AP, Oct. 13
MONTGOMERY, Ala. — Fifty years after the U.S. Supreme Court decision outlawing school segregation, an Alabama law mandating racially separate classrooms is still on the books.
Gov. Bob Riley and others concerned about the state’s image are urging voters to approve a constitutional amendment on Nov. 2 to strike the long-unenforceable language from the state constitution. They say such laws are a painful reminder of the South’s divisive past, and make Alabama look bad when it comes to drawing in new businesses.
But the amendment ballot has opponents, including former Chief Justice Roy Moore, who is suspicious of possible hidden agenda: a huge tax increase.
“This is the most deceptive piece of legislation I have ever seen and it is simply a fraud on the people of Alabama,” said Moore, best known for his refusal to remove his Ten Commandments monument from the state judicial building.
Supporters of the measure say it is not about taxes — but about erasing the last vestiges of Jim Crow provisions from Alabama law.
“This is a no-brainer. For that kind of language to still be in the constitution is disgraceful, and we certainly need for it to be removed,” said Ken Guin, the Legislature’s House majority leader.
The debate also might offer a glimpse into the 2006 race for governor. Moore, who was ousted last year over the Ten Commandments dispute, is getting encouragement to challenge Riley in the Republican primary for governor in two years. So far, he has made no decision.
When Riley took office in 2003, his first official act was to appoint a commission to suggest ways to improve Alabama’s constitution.
The panel recommended cleaning out the now-unenforceable Jim Crow language: a requirement for separate schools “for white and colored children,” and poll taxes, designed to keep blacks from voting.
The segregated schools language became unenforceable in 1954, when the Supreme Court’s Brown v. Board of Education decision unanimously ruled that “separate but equal” schools were unconstitutional.
The 24th Amendment to the U.S. Constitution outlawed poll taxes in federal elections in 1964, and a U.S. Supreme Court decision two years later did the same for state and federal elections.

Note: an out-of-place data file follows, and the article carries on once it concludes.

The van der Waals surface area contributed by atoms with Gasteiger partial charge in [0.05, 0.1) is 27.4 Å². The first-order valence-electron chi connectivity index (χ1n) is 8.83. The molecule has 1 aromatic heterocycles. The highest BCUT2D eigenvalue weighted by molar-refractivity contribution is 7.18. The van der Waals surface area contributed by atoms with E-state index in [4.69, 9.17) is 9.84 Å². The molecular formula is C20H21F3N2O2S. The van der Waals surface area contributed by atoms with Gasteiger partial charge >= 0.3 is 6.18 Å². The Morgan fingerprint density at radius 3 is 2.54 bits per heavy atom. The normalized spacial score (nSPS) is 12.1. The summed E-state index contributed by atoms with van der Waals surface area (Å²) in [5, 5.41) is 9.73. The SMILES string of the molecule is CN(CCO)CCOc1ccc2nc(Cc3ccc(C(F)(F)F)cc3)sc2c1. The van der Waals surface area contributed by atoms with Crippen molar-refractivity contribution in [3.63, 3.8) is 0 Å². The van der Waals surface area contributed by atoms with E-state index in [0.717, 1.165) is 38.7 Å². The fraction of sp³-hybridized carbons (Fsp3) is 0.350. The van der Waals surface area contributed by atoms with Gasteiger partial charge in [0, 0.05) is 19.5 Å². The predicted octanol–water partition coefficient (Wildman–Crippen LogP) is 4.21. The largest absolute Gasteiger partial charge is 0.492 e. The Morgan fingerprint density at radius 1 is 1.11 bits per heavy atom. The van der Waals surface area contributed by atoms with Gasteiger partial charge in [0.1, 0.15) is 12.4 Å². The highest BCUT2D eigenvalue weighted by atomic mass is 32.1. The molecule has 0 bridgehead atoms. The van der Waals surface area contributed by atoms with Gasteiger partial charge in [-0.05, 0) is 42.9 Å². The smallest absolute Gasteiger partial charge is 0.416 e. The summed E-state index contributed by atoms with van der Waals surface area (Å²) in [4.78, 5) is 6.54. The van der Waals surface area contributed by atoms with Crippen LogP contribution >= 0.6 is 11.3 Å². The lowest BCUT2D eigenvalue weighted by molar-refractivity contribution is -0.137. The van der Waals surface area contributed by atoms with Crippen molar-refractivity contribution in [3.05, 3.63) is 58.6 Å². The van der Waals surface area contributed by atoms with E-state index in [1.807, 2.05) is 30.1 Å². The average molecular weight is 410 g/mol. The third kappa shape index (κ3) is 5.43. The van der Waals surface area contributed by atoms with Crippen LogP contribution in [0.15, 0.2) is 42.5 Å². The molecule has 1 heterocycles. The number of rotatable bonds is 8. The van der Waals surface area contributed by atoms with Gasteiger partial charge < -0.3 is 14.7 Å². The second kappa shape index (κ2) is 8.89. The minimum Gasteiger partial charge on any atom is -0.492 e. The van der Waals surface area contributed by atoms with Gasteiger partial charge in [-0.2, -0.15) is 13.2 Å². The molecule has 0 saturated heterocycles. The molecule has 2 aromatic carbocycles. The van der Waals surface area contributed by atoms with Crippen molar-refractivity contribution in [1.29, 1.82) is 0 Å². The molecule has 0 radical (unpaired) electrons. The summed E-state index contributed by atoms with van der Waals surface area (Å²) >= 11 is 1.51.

When the current proposal got to the Legislature, Guin and fellow Democratic Rep. James Buskey expanded it to add a third provision. They proposed taking out part of a constitutional amendment that Alabama voters added in 1956 in an attempt to get around the Brown decision.
Guin said all they did was follow up on a 1993 decision by a state judge who struck down that portion of the 1956 constitutional amendment.
The ruling came in state’s “equity funding” case, where the judge ruled that Alabama’s schools weren’t adequately or equitably funded and that the state must make dramatic improvements.
In Moore’s view, the proposed change is an attempt to get around a 2002 state Supreme Court decision that shot down a massive school spending plan that was supposed to implement the 1993 ruling. The school spending plan would have required an estimated $1.7 billion in new taxes. In that decision, Moore wrote a separate opinion saying the judge lacked the authority for his 1993 decision.
Moore said the proposed constitutional amendment is “a classic example of bait and switch,” with the focus now on school funding rather than Jim Crow language.
Gabriel J. Chin, a University of Arizona law professor who helped write a recent study on Jim Crow laws, said many Southern states besides Alabama still have unenforceable segregation-era laws on the books, and referendums on erasing them are not always a sure thing.
“Some people still support segregation. They won’t say it in public, but they will say it in the voting place,” he said.
Four years ago, Alabama repealed a ban on interracial marriage, but 40 percent of the state voted in favor of the ban.
Bobby Segall, a Montgomery attorney who handles many education court cases, said the state’s image is on the line on Election Day. In the past, industrial recruiters for some states have used old laws from competing states to portray the competition negatively.
“It makes the state look horrible if it doesn’t pass,” he said.